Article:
communities so we can insulate 5 million homes over the next ten

:05:49.:06:06.

years. The environment is that fashionable any more in politics, as

:06:07.:06:11.

you may have noticed with David Cameron, but it matters. It is

:06:12.:06:17.

incredibly important for our economy and there is no more important issue

:06:18.:06:22.

for me when I think about my children's generation and what I can

:06:23.:06:26.

do in politics than tackling global climate change. We need a plan for

:06:27.:06:46.

jobs, we need a plan for wages. We need a plan that can actually help

:06:47.:06:51.

the working families of our country. At the heart of our plan for our

:06:52.:06:56.

country and your family is also a future for all of our young people.

:06:57.:07:01.

I met somebody called Elizabeth the other day, where is she? She is

:07:02.:07:08.

here. Why don't you stand up for one second. Elizabeth is an apprentice.

:07:09.:07:14.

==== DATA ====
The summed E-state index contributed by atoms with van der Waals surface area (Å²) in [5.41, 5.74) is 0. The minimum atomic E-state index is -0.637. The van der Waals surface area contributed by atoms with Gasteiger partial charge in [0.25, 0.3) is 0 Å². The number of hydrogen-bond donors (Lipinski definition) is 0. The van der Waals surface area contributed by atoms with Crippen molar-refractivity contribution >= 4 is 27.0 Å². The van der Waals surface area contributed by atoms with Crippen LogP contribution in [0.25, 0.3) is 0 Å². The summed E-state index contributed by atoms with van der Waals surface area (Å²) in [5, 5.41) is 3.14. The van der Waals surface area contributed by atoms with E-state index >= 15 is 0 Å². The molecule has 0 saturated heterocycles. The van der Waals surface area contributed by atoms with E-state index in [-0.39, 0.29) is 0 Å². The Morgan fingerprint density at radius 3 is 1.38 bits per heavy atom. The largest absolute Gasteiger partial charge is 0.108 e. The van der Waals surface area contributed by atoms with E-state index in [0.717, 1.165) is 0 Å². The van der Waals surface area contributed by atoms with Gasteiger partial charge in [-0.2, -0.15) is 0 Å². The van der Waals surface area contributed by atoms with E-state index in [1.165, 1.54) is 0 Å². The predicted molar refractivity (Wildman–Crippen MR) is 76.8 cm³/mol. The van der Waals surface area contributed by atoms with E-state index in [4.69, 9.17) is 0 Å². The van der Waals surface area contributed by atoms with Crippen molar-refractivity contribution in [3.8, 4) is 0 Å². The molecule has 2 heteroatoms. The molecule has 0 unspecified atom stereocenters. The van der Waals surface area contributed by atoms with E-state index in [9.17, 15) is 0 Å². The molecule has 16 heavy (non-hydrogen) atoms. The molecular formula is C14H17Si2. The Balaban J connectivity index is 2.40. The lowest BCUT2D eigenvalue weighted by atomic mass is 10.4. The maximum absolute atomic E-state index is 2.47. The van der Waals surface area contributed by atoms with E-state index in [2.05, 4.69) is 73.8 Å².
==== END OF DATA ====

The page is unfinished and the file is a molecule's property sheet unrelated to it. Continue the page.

APPLAUSE Elizabeth is an apprentice, and auto

:07:15.:07:25.

electrician. I think it is fair to say you are breaking through what

:07:26.:07:34.

has been up until now pretty much a man's world. Let's have a round of

:07:35.:07:38.

applause for what she is doing. She is one of the lucky few. Actually

:07:39.:07:45.

Elizabeth's school, because I met her yesterday, her school helped her

:07:46.:07:49.

to get an apprenticeship but so many other schools don't do that. Lots of

:07:50.:07:54.

the young people I meet on apprenticeships say, my school said

:07:55.:07:57.

apprenticeships were rubbish and they wouldn't help me, but now I am

:07:58.:08:03.

doing it, it is really great for me. Frankly there are not enough and

:08:04.:08:06.

they are not high-quality enough so our fourth national goal is that by

:08:07.:08:12.

2025, as many young people will be leaving school or college to go onto

:08:13.:08:16.

an apprenticeship as currently go to university. I have got to tell you,

:08:17.:08:31.

this is an absolutely huge undertaking. We are such a long way

:08:32.:08:37.

from this as a country. It will require a massive national effort.

:08:38.:08:41.

It will require young people to show the ambition to do well and to get

:08:42.:08:47.

on. It will require schools to lead a dramatic change in education, with

:08:48.:08:52.

new gold standard technical qualifications, and it will need

:08:53.:08:57.

business and government to lead a revolution in apprenticeships.

:08:58.:08:59.

Government is good at preaching to business about what it should be

:09:00.:09:04.

doing. Let me tell you, government is absolutely useless when it comes